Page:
Railroad Careers Outlook
The 1960s and 1970s were decades of such intense decline for the American railroad industry that many people wondered if it might become obsolete altogether. As freight revenues fell and passenger traffic dropped, the railroad became perceived as a dinosaur—useful only as a relic of the past. However, the railroads that were stagnating 30 years ago are once again thriving and are expected to endure. There are several reasons for the railroads’ turnaround.
The passing of the 1980 Staggers Act allowed railroads to negotiate shipment rates with customers, offering volume discounts. Prior to 1980, this had been prohibited by government regulations. A second reason for the improvement in the industry is the development of better containers for carrying freight. The beginning of this trend was piggybacking. In piggybacking, truck trailers and containers are carried on railroad flat cars. An improvement to piggybacking came with the development of standard cargo boxes that can be carried easily by train, truck, or ship. This type of shipping, called intermodal shipping, allows railroads to engage in partnerships with other forms of transport, and therefore boost productivity and usefulness.
A final reason for the recovery of the railroads, paradoxically, is the decrease in rail employment. As technology has been incorporated into the railroads, the need for human labor has been reduced. Computers are used to keep track of freight cars, match empty cars with the closest loads, and dispatch trains. Computer-assisted devices alert engineers to train malfunctions and new work rules have become widespread allowing trains to operate with two- or three-person crews instead of the traditional five-person crews. While this is clearly beneficial for the industry itself, it unfortunately does not indicate a good outlook for railroad job seekers. The U.S. Department of Labor predicts a decline in railroad transportation positions overall through 2014. Long-distance train crews will have better opportunities than those who work in rail yards. Employment for subway and streetcar operators is expected to grow as large cities add new lines as commuters turn to rail to escape congested highways.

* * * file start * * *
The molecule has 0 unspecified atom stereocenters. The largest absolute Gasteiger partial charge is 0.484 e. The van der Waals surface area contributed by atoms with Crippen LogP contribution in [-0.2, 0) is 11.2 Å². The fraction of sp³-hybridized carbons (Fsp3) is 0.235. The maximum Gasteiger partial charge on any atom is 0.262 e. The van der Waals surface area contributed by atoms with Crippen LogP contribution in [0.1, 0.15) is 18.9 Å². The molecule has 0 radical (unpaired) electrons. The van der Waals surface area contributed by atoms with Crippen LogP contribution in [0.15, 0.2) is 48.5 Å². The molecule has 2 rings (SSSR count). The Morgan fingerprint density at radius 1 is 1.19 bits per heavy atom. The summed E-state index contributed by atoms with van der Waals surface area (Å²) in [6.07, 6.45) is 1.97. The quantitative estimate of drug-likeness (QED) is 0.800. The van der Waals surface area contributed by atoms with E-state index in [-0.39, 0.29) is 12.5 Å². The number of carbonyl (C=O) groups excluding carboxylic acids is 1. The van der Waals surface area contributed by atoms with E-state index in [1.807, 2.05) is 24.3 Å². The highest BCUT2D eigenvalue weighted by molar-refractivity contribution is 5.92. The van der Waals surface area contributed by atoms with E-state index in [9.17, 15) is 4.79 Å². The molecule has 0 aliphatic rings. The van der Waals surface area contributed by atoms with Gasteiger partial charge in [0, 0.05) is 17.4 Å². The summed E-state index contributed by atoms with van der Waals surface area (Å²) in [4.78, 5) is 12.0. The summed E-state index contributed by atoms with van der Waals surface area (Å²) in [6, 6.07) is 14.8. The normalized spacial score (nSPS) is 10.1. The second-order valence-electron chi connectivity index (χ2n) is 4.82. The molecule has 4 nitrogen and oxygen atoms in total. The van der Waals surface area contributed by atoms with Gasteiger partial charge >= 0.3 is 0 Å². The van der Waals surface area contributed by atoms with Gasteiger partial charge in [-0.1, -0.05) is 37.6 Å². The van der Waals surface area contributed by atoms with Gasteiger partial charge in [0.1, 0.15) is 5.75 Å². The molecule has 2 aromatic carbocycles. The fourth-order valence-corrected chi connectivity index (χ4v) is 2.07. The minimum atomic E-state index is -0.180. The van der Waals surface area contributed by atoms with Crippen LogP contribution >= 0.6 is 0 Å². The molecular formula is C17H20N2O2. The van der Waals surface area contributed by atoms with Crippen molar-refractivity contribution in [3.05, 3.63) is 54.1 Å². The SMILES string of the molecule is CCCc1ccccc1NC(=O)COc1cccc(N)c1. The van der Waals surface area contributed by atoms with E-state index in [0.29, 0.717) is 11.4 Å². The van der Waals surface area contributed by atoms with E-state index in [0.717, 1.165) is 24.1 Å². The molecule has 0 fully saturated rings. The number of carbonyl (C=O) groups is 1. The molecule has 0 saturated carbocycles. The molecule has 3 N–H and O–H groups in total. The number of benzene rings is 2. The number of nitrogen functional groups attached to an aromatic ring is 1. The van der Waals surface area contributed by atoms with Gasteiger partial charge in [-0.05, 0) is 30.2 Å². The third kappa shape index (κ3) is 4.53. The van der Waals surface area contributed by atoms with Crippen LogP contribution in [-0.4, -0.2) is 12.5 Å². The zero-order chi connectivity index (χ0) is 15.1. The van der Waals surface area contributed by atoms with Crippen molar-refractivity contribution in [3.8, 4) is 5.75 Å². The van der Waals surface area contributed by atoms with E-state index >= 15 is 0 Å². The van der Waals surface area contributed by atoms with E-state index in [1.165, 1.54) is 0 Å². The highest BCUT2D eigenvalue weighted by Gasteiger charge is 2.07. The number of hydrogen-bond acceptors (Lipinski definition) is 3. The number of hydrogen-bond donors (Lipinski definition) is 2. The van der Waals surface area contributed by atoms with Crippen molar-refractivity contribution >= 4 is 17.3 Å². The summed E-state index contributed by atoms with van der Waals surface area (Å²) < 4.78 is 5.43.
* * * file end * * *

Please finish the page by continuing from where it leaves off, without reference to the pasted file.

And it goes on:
Related Career Fields:
Related Career Cluster:
- Diesel Mechanics
- Locomotive Engineers
- Railroad Clerks
- Railroad Conductors
- Reservation and Ticket Agents
- Signal Mechanics